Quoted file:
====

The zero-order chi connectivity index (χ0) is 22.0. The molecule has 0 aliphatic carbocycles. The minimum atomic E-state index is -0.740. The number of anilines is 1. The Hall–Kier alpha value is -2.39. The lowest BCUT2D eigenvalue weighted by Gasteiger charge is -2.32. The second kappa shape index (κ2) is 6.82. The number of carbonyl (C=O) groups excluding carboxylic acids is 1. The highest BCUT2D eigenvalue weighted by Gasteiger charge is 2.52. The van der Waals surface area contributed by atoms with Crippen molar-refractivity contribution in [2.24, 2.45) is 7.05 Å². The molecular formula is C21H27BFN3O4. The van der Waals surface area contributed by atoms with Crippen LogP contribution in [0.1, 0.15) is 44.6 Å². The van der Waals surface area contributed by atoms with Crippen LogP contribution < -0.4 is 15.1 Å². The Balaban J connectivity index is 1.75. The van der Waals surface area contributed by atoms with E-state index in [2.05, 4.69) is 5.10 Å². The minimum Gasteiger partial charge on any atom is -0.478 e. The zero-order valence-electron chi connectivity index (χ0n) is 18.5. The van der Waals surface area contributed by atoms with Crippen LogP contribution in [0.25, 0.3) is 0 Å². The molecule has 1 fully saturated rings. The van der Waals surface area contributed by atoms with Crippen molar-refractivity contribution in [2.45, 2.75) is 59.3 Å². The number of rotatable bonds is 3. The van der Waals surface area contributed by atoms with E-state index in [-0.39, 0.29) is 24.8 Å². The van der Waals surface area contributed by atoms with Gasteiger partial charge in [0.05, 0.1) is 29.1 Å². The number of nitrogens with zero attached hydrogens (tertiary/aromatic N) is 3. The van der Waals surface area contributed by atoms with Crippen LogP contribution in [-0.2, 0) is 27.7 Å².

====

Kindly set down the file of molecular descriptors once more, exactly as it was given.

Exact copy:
The zero-order chi connectivity index (χ0) is 22.0. The molecule has 0 aliphatic carbocycles. The minimum atomic E-state index is -0.740. The number of anilines is 1. The Hall–Kier alpha value is -2.39. The lowest BCUT2D eigenvalue weighted by Gasteiger charge is -2.32. The second kappa shape index (κ2) is 6.82. The number of carbonyl (C=O) groups excluding carboxylic acids is 1. The highest BCUT2D eigenvalue weighted by Gasteiger charge is 2.52. The van der Waals surface area contributed by atoms with Crippen molar-refractivity contribution in [2.24, 2.45) is 7.05 Å². The molecular formula is C21H27BFN3O4. The van der Waals surface area contributed by atoms with Crippen LogP contribution in [0.1, 0.15) is 44.6 Å². The van der Waals surface area contributed by atoms with Crippen LogP contribution < -0.4 is 15.1 Å². The Balaban J connectivity index is 1.75. The van der Waals surface area contributed by atoms with E-state index in [2.05, 4.69) is 5.10 Å². The minimum Gasteiger partial charge on any atom is -0.478 e. The zero-order valence-electron chi connectivity index (χ0n) is 18.5. The van der Waals surface area contributed by atoms with Crippen LogP contribution in [0.25, 0.3) is 0 Å². The molecule has 1 fully saturated rings. The van der Waals surface area contributed by atoms with Crippen molar-refractivity contribution in [2.45, 2.75) is 59.3 Å². The number of rotatable bonds is 3. The van der Waals surface area contributed by atoms with E-state index in [-0.39, 0.29) is 24.8 Å². The van der Waals surface area contributed by atoms with Gasteiger partial charge in [0.05, 0.1) is 29.1 Å². The number of nitrogens with zero attached hydrogens (tertiary/aromatic N) is 3. The van der Waals surface area contributed by atoms with Crippen LogP contribution in [-0.2, 0) is 27.7 Å².